The external part of Rilke’s “double world” finds its expression in his Letters on Cezanne according to a rule of artistic communication laid down by Rilke in his letter of June 24. Here he argues that the artist must not share with others the inner work of which the work of art is a “definitive utterance.”Nevertheless there are two liberties of communication, and these seem to me to be the utmost possible ones: the one that occurs face to face with the accomplished thing, and the one that takes place within actual daily life, in showing one another what one has become through one’s work and thereby supporting and helping and (in the humble sense of the word) admiring one another. But in either case one must show results.
This rule is formulated in reference to what an artist may say of himself and of his works, and Rilke uses it to discuss and evaluate both van Gogh and Cezanne.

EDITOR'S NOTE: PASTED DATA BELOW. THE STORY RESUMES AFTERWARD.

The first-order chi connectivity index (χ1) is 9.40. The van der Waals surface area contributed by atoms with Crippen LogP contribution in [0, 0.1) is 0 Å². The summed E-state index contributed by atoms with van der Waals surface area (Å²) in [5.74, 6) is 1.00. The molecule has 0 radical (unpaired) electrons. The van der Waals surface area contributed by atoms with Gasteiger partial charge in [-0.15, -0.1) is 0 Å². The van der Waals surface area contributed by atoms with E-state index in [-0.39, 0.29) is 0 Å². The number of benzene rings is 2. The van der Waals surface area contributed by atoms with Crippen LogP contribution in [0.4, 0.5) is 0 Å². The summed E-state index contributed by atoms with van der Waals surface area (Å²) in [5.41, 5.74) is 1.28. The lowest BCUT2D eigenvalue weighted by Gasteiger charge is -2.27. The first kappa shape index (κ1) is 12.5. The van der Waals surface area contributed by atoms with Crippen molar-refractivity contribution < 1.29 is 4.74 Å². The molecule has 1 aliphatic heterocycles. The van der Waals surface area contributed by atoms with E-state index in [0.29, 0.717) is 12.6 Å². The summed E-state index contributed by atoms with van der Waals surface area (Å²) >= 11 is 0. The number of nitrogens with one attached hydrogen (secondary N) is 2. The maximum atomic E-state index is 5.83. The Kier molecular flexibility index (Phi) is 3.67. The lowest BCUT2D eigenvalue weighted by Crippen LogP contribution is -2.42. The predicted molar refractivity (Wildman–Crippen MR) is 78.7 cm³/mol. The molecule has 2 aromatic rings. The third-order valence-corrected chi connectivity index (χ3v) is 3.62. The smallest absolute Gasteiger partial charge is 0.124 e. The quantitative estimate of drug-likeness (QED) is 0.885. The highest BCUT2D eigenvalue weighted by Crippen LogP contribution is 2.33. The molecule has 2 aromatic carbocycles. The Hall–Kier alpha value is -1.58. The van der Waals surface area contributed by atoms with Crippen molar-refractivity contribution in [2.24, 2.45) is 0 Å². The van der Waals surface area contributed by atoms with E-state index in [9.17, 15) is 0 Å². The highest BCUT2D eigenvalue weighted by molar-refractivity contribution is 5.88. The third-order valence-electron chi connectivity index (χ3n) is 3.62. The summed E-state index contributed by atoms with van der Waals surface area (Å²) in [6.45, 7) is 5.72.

Of van Gogh, for example, Rilke notes that in the artist’s letters “he’s usually talking of finished work” and points to van Gogh’s uneasy relationships in Arles with Paul Gauguin as proof of the rule. On the other hand, he writes, “That van Gogh’s letters are so readable, that they are so rich, basically argues against him [as a painter]. . . .” Cezanne he holds up as an example of the painter who avoids “intentionality and arbitrariness” by living Rilke’s rule:Ideally, a painter (and, generally, an artist) should not become...
(The entire section is 1978 words.)
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